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Journal of Arid Land  2020, Vol. 12 Issue (6): 1056-1070    DOI: 10.1007/s40333-020-0026-5
Research article     
Effects of different loading rates and types of biochar on passivations of Cu and Zn via swine manure composting
CHEN Yan1, XU Yongping1,2, QU Fangjing1, HOU Fuqin3, CHEN Hongli4, LI Xiaoyu1,2,3,*()
1School of Bioengineering, Dalian University of Technology, Dalian 116024, China
2Ministry of Education Center for Food Safety of Animal Origin, Dalian 116620, China
3Xinjiang Western Animal Husbandry Co., Ltd., Shihezi 832000, China
4Xinjiang Tianshan Military Reclamation and Animal Husbandry Co., Ltd., Shihezi 832000, China
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Pollution of arable land caused by heavy metals in livestock and poultry manure has become a potential threaten to human health in China. Safe disposal of the contained toxic pollution with animal manure by co-composting with biochar is one of the alternative methods. Biochars from different sources (wheat straw, peanut shells and rice husks) amended with different loading rates were investigated for passivations of copper and zinc (Cu and Zn) in swine manure composting. Results showed that the passivation effects of the three types of biochar on Cu and Zn were enhanced with increasing biochar dose. Contents of Cu and Zn measured by diethylenetriaminepentaacetic acid (DTPA) and Community Bureau of Reference (CBR) showed that wheat straw biochar with the loading rates of 10%-13% (w/w) was superior to the other two types of biochar in this study. Compared with the control, sample from wheat straw biochar was more favorable for the bacterial growth of Proteobacteria, Firmicutes and Actinobacteria. In addition, pot experiment showed that organic fertilizer amended with wheat straw biochar could significantly improve the growth of Chinese pakchoi and enzyme activities (superoxide dismutase, peroxidase, polyphenol oxidase and catalase) as compared with the control. Cu and Zn contents of Chinese pakchoi in the organic fertilizer group containing wheat straw biochar reduced by 73.2% and 45.2%, 65.8% and 33.6%, respectively, compared with the group without loading biochar. There was no significant difference in the contents of vitamin C and reducing sugar between the groups of organic fertilizer amended with/without wheat straw biochar, however, there was significant difference compared with the heavy metal addition group. The application of organic fertilizer formed by adding biochar can effectively reduce the adverse effects of heavy metals on crops.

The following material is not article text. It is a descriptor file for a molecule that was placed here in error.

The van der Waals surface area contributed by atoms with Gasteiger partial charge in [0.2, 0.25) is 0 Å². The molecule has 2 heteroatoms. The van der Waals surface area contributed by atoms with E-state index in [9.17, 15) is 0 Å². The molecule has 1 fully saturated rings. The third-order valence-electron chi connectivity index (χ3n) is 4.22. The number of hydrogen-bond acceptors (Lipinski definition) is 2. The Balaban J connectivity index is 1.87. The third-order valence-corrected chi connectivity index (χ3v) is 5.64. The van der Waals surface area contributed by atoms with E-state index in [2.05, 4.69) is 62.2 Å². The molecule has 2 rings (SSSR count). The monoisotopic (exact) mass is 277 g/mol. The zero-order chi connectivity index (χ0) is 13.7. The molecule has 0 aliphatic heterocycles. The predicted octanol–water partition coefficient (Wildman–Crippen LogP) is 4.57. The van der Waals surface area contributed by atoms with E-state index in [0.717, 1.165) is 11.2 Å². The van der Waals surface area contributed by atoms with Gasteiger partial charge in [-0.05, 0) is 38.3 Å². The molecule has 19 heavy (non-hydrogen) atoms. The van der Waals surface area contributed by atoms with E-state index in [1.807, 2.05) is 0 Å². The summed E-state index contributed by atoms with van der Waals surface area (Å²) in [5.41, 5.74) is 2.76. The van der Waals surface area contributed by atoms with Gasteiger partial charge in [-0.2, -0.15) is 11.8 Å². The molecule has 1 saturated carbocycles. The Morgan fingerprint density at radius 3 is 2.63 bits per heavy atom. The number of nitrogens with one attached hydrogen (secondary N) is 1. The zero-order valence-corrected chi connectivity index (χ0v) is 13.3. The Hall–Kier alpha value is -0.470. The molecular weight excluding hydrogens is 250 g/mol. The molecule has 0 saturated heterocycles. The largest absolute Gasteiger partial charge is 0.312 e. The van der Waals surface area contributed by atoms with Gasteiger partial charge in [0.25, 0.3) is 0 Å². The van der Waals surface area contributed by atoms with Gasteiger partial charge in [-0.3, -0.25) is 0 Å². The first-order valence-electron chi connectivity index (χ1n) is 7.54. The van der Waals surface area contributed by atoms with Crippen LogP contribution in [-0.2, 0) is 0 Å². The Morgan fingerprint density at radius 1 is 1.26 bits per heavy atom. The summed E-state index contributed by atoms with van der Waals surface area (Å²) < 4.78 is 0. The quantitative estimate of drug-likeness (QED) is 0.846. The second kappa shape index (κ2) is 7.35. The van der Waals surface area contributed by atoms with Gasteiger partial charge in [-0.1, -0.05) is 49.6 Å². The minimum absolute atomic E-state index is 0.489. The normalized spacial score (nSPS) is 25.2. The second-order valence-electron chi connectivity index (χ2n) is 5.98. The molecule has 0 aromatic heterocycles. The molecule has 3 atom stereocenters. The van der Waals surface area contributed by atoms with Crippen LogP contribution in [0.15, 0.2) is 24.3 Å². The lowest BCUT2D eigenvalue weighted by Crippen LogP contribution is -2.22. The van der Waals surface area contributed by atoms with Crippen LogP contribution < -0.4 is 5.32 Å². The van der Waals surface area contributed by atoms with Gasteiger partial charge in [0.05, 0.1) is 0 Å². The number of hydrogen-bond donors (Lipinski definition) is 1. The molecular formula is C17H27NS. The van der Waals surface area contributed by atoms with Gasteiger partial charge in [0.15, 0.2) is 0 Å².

Key wordsbiochar      composting material      heavy metal passivation      dosage      swine manure     
Received: 19 May 2020      Published: 10 November 2020
Corresponding Authors: Xiaoyu LI     E-mail:
About author: *LI Xiaoyu (E-mail:
Cite this article:

CHEN Yan, XU Yongping, QU Fangjing, HOU Fuqin, CHEN Hongli, LI Xiaoyu. Effects of different loading rates and types of biochar on passivations of Cu and Zn via swine manure composting. Journal of Arid Land, 2020, 12(6): 1056-1070.